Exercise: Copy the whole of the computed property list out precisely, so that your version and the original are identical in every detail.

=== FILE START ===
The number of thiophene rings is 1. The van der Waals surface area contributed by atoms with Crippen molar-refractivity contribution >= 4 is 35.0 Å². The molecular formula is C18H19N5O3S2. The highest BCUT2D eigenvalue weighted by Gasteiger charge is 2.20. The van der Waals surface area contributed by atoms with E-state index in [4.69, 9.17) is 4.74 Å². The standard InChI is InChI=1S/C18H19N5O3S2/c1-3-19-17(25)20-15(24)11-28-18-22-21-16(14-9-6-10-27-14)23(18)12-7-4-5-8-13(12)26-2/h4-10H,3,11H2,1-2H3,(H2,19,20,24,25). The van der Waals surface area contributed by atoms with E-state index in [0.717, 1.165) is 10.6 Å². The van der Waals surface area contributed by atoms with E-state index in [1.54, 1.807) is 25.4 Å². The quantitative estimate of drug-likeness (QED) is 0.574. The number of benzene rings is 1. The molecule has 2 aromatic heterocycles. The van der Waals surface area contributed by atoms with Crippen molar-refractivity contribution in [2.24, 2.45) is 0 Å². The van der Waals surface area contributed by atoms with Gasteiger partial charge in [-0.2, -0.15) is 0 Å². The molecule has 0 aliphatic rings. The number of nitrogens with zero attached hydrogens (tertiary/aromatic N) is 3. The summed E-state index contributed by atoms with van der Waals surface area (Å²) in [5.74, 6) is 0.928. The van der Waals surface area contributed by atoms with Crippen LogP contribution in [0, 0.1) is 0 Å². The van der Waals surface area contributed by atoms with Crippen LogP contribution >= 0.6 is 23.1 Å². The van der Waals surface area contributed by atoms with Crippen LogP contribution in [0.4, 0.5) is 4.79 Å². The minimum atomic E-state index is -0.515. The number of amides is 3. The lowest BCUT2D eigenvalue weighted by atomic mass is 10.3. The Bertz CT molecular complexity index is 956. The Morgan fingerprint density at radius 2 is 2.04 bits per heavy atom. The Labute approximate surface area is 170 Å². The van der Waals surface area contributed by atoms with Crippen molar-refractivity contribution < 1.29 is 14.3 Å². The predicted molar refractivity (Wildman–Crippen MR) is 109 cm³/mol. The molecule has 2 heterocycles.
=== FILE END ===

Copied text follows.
The number of thiophene rings is 1. The van der Waals surface area contributed by atoms with Crippen molar-refractivity contribution >= 4 is 35.0 Å². The molecular formula is C18H19N5O3S2. The highest BCUT2D eigenvalue weighted by Gasteiger charge is 2.20. The van der Waals surface area contributed by atoms with E-state index in [4.69, 9.17) is 4.74 Å². The standard InChI is InChI=1S/C18H19N5O3S2/c1-3-19-17(25)20-15(24)11-28-18-22-21-16(14-9-6-10-27-14)23(18)12-7-4-5-8-13(12)26-2/h4-10H,3,11H2,1-2H3,(H2,19,20,24,25). The van der Waals surface area contributed by atoms with E-state index in [0.717, 1.165) is 10.6 Å². The van der Waals surface area contributed by atoms with E-state index in [1.54, 1.807) is 25.4 Å². The quantitative estimate of drug-likeness (QED) is 0.574. The number of benzene rings is 1. The molecule has 2 aromatic heterocycles. The van der Waals surface area contributed by atoms with Crippen molar-refractivity contribution in [2.24, 2.45) is 0 Å². The van der Waals surface area contributed by atoms with Gasteiger partial charge in [-0.2, -0.15) is 0 Å². The molecule has 0 aliphatic rings. The number of nitrogens with zero attached hydrogens (tertiary/aromatic N) is 3. The summed E-state index contributed by atoms with van der Waals surface area (Å²) in [5.74, 6) is 0.928. The van der Waals surface area contributed by atoms with Crippen LogP contribution in [0, 0.1) is 0 Å². The van der Waals surface area contributed by atoms with Crippen LogP contribution >= 0.6 is 23.1 Å². The van der Waals surface area contributed by atoms with Crippen LogP contribution in [0.4, 0.5) is 4.79 Å². The minimum atomic E-state index is -0.515. The number of amides is 3. The lowest BCUT2D eigenvalue weighted by atomic mass is 10.3. The Bertz CT molecular complexity index is 956. The Morgan fingerprint density at radius 2 is 2.04 bits per heavy atom. The Labute approximate surface area is 170 Å². The van der Waals surface area contributed by atoms with Crippen molar-refractivity contribution < 1.29 is 14.3 Å². The predicted molar refractivity (Wildman–Crippen MR) is 109 cm³/mol. The molecule has 2 heterocycles.